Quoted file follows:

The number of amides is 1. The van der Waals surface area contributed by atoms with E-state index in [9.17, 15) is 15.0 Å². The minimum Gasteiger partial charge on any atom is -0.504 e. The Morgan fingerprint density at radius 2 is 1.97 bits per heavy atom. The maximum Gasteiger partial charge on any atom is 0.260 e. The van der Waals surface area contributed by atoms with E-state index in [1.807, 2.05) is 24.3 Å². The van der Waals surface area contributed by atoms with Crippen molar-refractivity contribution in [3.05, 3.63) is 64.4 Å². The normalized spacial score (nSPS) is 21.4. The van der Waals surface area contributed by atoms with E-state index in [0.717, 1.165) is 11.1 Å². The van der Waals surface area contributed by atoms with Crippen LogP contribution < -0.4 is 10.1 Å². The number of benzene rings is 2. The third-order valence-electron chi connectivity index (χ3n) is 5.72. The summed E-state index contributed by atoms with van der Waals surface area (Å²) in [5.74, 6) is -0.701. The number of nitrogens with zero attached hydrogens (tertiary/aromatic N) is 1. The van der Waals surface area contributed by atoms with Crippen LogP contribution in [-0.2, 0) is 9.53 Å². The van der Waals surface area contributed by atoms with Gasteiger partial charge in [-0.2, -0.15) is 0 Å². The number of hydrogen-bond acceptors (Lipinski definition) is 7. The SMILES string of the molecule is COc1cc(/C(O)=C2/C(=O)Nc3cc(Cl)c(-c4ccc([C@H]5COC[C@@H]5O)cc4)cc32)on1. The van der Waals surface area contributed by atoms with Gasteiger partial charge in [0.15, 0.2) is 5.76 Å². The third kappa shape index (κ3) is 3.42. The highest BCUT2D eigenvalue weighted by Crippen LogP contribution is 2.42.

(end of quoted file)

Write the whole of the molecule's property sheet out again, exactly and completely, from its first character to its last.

The number of amides is 1. The van der Waals surface area contributed by atoms with E-state index in [9.17, 15) is 15.0 Å². The minimum Gasteiger partial charge on any atom is -0.504 e. The Morgan fingerprint density at radius 2 is 1.97 bits per heavy atom. The maximum Gasteiger partial charge on any atom is 0.260 e. The van der Waals surface area contributed by atoms with E-state index in [1.807, 2.05) is 24.3 Å². The van der Waals surface area contributed by atoms with Crippen molar-refractivity contribution in [3.05, 3.63) is 64.4 Å². The normalized spacial score (nSPS) is 21.4. The van der Waals surface area contributed by atoms with E-state index in [0.717, 1.165) is 11.1 Å². The van der Waals surface area contributed by atoms with Crippen LogP contribution < -0.4 is 10.1 Å². The number of benzene rings is 2. The third-order valence-electron chi connectivity index (χ3n) is 5.72. The summed E-state index contributed by atoms with van der Waals surface area (Å²) in [5.74, 6) is -0.701. The number of nitrogens with zero attached hydrogens (tertiary/aromatic N) is 1. The van der Waals surface area contributed by atoms with Crippen LogP contribution in [-0.2, 0) is 9.53 Å². The van der Waals surface area contributed by atoms with Gasteiger partial charge in [-0.2, -0.15) is 0 Å². The number of hydrogen-bond acceptors (Lipinski definition) is 7. The SMILES string of the molecule is COc1cc(/C(O)=C2/C(=O)Nc3cc(Cl)c(-c4ccc([C@H]5COC[C@@H]5O)cc4)cc32)on1. The van der Waals surface area contributed by atoms with Gasteiger partial charge in [0.15, 0.2) is 5.76 Å². The third kappa shape index (κ3) is 3.42. The highest BCUT2D eigenvalue weighted by Crippen LogP contribution is 2.42.